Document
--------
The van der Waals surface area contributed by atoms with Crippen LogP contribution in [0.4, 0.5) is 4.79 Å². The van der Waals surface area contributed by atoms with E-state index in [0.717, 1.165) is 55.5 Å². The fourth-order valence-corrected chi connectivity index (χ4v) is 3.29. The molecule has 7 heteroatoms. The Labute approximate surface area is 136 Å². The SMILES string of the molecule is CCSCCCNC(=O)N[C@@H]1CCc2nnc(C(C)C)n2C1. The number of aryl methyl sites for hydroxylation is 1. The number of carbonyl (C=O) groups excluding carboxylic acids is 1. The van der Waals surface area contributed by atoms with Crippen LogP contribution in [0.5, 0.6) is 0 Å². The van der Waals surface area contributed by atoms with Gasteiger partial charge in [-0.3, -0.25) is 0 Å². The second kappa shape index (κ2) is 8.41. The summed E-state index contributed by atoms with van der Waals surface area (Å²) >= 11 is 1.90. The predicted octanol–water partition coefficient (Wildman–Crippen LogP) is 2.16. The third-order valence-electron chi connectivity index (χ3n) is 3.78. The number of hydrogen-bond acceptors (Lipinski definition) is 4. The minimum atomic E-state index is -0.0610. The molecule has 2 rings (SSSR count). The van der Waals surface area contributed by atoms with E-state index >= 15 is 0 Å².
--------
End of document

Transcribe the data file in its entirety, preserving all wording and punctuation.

The van der Waals surface area contributed by atoms with Crippen LogP contribution in [0.4, 0.5) is 4.79 Å². The van der Waals surface area contributed by atoms with E-state index in [0.717, 1.165) is 55.5 Å². The fourth-order valence-corrected chi connectivity index (χ4v) is 3.29. The molecule has 7 heteroatoms. The Labute approximate surface area is 136 Å². The SMILES string of the molecule is CCSCCCNC(=O)N[C@@H]1CCc2nnc(C(C)C)n2C1. The number of aryl methyl sites for hydroxylation is 1. The number of carbonyl (C=O) groups excluding carboxylic acids is 1. The van der Waals surface area contributed by atoms with Crippen LogP contribution in [0.5, 0.6) is 0 Å². The van der Waals surface area contributed by atoms with Gasteiger partial charge in [-0.3, -0.25) is 0 Å². The second kappa shape index (κ2) is 8.41. The summed E-state index contributed by atoms with van der Waals surface area (Å²) >= 11 is 1.90. The predicted octanol–water partition coefficient (Wildman–Crippen LogP) is 2.16. The third-order valence-electron chi connectivity index (χ3n) is 3.78. The number of hydrogen-bond acceptors (Lipinski definition) is 4. The minimum atomic E-state index is -0.0610. The molecule has 2 rings (SSSR count). The van der Waals surface area contributed by atoms with E-state index >= 15 is 0 Å².